After reading another article about what a failure those in popular media feel Milwaukee Public Schools has become, I began to think. In most articles and discussions, we see numbers and discuss statistics, but often never see and hear the real stories behind these numbers. All we hear is kids at MPS are doomed to fail, but I wonder what the real stories would tell us. My mind went quickly to the class of 2008. These young people would be graduating from a traditional four-year college or university this year. What are they up to these days.
As fourth graders they saw George W. Bush elected in the closest presidential election in a generation. As fifth graders they witnessed 9-11. During 6th grade they watched the DC snipers go on their rampages. As 7th graders they saw the first bombs dropped in the Iraq War. Their freshmen year, Pope John Paul II died and as sophomores, perhaps they were talking about the Patriot Act in their government classes. In 11th grade, they watched 11 people die as an eight-lane bridge in suburban Minneapolis failed and broke apart. As they prepared to graduate they watched Barack Obama become the first African American to be nominated for the presidency. In their young lives they have seen much.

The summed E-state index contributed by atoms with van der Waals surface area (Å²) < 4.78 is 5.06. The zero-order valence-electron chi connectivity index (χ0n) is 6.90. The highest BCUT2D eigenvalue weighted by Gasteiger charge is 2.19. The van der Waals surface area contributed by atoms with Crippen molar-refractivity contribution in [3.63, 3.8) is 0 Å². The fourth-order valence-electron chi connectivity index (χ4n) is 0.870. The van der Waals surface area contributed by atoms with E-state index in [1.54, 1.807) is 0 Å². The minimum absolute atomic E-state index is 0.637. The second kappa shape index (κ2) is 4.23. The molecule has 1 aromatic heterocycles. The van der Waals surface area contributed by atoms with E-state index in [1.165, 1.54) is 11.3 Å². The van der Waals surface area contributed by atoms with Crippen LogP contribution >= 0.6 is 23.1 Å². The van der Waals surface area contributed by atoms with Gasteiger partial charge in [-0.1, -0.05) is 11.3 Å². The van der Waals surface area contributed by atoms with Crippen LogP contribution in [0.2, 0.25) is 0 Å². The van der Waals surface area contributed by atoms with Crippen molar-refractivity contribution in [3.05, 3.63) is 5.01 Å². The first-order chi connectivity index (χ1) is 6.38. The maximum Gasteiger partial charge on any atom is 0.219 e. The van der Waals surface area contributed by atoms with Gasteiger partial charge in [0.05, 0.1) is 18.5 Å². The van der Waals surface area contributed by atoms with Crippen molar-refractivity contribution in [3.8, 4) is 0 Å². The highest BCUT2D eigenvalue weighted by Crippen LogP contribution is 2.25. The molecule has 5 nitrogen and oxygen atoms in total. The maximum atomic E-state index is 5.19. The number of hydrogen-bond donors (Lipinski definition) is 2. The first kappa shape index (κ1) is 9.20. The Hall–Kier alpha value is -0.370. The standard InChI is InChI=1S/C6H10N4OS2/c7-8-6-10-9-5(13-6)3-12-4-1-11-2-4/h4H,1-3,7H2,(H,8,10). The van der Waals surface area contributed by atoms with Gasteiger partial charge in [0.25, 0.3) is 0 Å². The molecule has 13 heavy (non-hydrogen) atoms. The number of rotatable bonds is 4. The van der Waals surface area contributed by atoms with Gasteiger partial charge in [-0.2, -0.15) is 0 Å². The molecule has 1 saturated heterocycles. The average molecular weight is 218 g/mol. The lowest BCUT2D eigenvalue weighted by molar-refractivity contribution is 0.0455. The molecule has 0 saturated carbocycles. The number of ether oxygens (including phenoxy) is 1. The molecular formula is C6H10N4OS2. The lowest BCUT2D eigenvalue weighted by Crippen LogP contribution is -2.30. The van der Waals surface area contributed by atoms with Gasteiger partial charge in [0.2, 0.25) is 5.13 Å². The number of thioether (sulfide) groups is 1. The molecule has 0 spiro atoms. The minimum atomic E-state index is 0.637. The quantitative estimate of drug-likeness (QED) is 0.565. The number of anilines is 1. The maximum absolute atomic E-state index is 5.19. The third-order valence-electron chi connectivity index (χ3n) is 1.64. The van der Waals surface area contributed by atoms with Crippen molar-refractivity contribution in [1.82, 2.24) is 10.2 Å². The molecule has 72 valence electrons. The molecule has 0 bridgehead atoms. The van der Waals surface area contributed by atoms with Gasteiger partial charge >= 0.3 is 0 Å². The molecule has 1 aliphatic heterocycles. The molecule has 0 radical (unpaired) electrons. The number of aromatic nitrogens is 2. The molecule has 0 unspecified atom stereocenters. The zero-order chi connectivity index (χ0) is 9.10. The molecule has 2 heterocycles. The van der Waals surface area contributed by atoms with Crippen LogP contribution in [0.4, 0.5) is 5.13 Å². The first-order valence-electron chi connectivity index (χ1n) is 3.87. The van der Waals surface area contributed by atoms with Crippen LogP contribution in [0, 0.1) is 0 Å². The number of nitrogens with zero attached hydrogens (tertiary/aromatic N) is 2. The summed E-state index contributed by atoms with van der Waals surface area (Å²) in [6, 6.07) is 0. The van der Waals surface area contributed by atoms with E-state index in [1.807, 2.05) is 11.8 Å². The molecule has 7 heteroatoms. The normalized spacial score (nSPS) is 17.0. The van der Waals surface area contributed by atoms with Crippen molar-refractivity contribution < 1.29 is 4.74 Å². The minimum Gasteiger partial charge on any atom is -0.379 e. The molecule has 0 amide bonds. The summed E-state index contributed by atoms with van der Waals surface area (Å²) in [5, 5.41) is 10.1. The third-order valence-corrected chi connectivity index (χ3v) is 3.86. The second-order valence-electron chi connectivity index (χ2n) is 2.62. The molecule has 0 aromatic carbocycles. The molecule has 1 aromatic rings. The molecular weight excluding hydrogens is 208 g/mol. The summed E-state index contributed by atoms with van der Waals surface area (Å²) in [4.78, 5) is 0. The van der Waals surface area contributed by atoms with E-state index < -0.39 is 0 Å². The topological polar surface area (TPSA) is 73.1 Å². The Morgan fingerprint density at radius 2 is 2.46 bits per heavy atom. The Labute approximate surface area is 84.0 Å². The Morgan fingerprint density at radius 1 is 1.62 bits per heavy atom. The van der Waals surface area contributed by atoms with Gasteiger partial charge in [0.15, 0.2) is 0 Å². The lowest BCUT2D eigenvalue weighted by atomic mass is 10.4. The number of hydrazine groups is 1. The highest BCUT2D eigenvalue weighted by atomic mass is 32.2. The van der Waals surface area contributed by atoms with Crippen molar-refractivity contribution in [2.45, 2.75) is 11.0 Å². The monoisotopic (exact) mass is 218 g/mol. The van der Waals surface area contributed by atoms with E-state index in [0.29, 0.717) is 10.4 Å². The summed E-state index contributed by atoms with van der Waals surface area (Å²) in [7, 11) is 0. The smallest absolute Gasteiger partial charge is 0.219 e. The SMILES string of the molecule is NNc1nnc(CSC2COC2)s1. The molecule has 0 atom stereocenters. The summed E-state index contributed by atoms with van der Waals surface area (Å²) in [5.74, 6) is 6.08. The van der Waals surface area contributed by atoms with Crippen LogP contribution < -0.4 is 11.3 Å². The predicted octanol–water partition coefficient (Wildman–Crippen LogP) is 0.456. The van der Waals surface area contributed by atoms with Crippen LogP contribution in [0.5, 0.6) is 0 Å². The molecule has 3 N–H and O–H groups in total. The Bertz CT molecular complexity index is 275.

Where are they now, is what I wonder most. Are they on track to graduate? Will their student loans swamp them with debt. Are they rocked by the looming prospect of not having a job waiting for them when they graduate? How many of them opted to enter the military and are coming home from Iraq? What I worry about most is how many never made it? These are the drop outs, teen mothers who have yet to finish school and those caught up in crime. How many of those students are no longer with us?
The true test of a community is how it educates its future. I know there are many of us who stare into the face of pundits who use statistics who say we will never get it right when it comes to education in this city. Many dedicated teachers and administrators spend many thankless hours dedicated to educating children in Milwaukee.
I will try to use my time and space here to tell the stories of those involved in the educational experience. Teachers, students, parents, graduates and those who are concerned about our children’s future. This year the class of 2012 will enter the “real world”. My hope is that they will be able to tell stories of success shaped by their experiences. I look forward to sharing these stories over the coming weeks and months.